About Dust Mites
Closely related to spiders and ticks, dust mites measure about 1/100th of an inch and invisible to the naked eye. Most often found in bedding, couches, carpet, stuffed toys and old clothing, dust mites live on skin flakes from humans and pets and whatever other organic material they can find.
While unpleasant to consider, dust mites are mostly harmless, except for the allergic reactions their cast skins and feces, a major part of household dust, can cause to those sensitive to such material.
How do Dust Mites Affect People?
For those people, the inhalation of dust with dust mite droppings – one of the most allergenic indoor material – can trigger bronchial asthma. The symptoms associated with this condition include sneezing, itching, watery eyes, and wheezing. Some have also reacted to this allergen with a red rash around the neck, along with headaches, fatigue and depression. In can also aggravate eczema, hay fever.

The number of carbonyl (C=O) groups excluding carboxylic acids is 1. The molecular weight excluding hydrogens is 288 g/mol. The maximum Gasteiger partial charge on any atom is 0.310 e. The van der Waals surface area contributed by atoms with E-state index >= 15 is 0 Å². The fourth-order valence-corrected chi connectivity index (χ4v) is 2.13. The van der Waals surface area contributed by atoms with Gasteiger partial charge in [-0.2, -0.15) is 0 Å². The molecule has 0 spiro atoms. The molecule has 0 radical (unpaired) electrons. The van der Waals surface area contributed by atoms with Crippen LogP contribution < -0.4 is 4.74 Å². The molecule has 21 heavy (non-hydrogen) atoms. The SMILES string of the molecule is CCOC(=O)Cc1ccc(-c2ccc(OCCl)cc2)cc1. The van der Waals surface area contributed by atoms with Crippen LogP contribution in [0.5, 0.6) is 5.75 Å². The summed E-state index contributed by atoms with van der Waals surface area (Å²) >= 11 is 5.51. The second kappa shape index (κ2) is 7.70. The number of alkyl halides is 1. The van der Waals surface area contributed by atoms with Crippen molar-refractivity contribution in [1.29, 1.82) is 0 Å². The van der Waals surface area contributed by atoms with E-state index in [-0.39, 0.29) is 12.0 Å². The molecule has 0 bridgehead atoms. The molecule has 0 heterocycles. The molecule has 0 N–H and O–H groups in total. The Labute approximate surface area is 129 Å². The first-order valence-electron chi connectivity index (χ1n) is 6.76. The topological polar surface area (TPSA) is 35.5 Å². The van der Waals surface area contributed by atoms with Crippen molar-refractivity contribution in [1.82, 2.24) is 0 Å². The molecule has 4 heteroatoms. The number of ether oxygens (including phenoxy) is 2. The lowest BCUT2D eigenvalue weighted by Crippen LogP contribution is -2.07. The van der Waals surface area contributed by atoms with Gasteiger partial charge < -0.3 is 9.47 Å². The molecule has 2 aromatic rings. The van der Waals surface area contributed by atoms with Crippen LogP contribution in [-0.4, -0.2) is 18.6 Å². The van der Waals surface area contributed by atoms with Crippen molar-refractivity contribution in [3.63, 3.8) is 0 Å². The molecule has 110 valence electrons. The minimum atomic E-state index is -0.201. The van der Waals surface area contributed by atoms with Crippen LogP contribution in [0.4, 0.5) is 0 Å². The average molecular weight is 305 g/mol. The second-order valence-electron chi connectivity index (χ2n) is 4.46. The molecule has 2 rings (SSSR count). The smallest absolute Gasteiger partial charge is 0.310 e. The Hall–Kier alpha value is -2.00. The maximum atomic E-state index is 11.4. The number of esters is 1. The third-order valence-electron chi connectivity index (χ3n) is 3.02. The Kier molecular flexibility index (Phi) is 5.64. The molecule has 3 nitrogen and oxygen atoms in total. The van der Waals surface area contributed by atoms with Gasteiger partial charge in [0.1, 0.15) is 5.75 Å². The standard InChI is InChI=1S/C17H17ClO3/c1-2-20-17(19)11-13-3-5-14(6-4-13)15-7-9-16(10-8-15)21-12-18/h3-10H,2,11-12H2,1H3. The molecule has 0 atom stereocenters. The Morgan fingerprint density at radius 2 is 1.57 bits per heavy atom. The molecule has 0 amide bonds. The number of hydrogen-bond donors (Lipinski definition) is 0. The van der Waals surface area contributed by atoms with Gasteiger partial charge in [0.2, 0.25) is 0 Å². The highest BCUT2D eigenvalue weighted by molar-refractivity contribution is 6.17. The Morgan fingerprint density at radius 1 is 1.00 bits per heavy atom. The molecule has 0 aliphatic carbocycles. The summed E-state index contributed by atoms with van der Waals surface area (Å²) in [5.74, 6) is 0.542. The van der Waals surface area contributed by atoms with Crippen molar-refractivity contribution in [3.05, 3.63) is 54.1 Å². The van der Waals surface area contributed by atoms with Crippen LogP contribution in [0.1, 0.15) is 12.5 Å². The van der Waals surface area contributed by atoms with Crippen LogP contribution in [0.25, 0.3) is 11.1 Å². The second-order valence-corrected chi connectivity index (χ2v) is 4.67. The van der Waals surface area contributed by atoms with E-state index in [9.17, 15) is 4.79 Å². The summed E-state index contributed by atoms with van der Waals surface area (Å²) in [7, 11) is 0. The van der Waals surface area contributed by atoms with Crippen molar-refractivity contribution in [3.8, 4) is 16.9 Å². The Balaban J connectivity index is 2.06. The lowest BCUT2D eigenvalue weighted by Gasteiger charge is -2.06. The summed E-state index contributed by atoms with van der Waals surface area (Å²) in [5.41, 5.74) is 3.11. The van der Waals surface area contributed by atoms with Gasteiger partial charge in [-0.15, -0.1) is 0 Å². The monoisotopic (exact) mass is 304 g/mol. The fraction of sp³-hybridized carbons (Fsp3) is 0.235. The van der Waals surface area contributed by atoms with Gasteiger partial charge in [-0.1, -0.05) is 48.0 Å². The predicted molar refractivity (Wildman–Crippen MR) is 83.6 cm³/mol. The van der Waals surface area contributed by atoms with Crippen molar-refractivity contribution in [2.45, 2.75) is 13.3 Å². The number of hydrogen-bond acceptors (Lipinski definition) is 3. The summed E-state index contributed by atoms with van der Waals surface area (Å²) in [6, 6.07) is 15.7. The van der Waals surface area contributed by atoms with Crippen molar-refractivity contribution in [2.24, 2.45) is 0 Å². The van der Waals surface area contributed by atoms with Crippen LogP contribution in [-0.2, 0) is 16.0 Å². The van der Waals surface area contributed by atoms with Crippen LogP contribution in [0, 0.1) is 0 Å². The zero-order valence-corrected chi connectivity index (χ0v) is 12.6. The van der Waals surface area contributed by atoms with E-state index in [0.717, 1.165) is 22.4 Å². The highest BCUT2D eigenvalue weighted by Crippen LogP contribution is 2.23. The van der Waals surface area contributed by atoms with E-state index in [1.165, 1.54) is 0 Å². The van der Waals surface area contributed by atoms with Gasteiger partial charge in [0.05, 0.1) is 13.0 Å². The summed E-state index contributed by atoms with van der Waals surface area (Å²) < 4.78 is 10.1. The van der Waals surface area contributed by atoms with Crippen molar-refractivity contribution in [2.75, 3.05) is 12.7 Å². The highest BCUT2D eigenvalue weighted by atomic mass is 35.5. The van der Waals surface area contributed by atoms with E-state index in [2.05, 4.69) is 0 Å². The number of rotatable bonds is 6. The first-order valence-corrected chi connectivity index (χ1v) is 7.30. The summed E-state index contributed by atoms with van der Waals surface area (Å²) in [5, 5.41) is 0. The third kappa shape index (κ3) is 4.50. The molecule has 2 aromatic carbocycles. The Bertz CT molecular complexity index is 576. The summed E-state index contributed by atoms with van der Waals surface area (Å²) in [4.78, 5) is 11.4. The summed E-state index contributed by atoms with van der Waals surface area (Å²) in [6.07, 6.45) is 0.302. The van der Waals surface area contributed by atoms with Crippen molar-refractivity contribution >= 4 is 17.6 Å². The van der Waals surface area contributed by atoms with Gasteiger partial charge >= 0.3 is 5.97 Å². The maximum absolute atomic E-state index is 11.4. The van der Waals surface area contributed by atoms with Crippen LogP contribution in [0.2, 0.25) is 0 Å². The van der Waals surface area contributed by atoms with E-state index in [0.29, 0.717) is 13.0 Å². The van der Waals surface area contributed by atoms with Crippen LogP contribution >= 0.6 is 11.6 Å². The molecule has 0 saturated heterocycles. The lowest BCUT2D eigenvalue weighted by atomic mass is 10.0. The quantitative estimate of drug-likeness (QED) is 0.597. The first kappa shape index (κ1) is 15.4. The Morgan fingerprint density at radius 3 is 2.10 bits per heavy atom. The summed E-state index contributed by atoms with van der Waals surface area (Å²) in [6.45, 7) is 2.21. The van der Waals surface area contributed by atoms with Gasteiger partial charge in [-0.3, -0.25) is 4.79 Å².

Dust mite presence is suspected when somebody in the household experiences any of the above symptoms. This can be confirmed by collecting samples from mattresses, couches or carpets and looking at a sample under a microscope and comparing what is seen with a magnified image of a dust mite like the one on the AllergyBeGone website. If a microscope is not available, diagnostic test kits can also be purchased. Simply collect dust samples and mix a portion of the sample with reagents packed with the test. A dipstick is placed into the mixture and the color change is compared to a chart packed with the test to determine whether or not dust mites have moved into your home. A variety of sprays can be used to eliminate them and measures taken to protect your possessions from infestation.